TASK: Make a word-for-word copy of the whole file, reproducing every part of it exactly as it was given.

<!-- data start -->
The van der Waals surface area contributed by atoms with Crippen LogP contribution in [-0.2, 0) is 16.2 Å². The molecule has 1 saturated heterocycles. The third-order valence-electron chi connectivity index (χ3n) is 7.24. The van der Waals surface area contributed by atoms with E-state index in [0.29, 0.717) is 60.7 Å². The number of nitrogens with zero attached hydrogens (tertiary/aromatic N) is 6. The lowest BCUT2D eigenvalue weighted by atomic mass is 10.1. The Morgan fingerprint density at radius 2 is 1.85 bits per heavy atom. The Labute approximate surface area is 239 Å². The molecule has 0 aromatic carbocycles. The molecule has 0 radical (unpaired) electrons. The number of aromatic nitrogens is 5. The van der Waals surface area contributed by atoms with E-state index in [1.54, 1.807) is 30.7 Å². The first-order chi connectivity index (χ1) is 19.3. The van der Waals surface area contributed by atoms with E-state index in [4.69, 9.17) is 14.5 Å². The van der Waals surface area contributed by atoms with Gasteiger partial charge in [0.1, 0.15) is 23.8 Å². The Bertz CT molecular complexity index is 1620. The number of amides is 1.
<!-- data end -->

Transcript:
The van der Waals surface area contributed by atoms with Crippen LogP contribution in [-0.2, 0) is 16.2 Å². The molecule has 1 saturated heterocycles. The third-order valence-electron chi connectivity index (χ3n) is 7.24. The van der Waals surface area contributed by atoms with E-state index in [0.29, 0.717) is 60.7 Å². The number of nitrogens with zero attached hydrogens (tertiary/aromatic N) is 6. The lowest BCUT2D eigenvalue weighted by atomic mass is 10.1. The Morgan fingerprint density at radius 2 is 1.85 bits per heavy atom. The Labute approximate surface area is 239 Å². The molecule has 0 aromatic carbocycles. The molecule has 0 radical (unpaired) electrons. The number of aromatic nitrogens is 5. The van der Waals surface area contributed by atoms with E-state index in [1.54, 1.807) is 30.7 Å². The first-order chi connectivity index (χ1) is 19.3. The van der Waals surface area contributed by atoms with E-state index in [4.69, 9.17) is 14.5 Å². The van der Waals surface area contributed by atoms with Gasteiger partial charge in [0.1, 0.15) is 23.8 Å². The Bertz CT molecular complexity index is 1620. The number of amides is 1.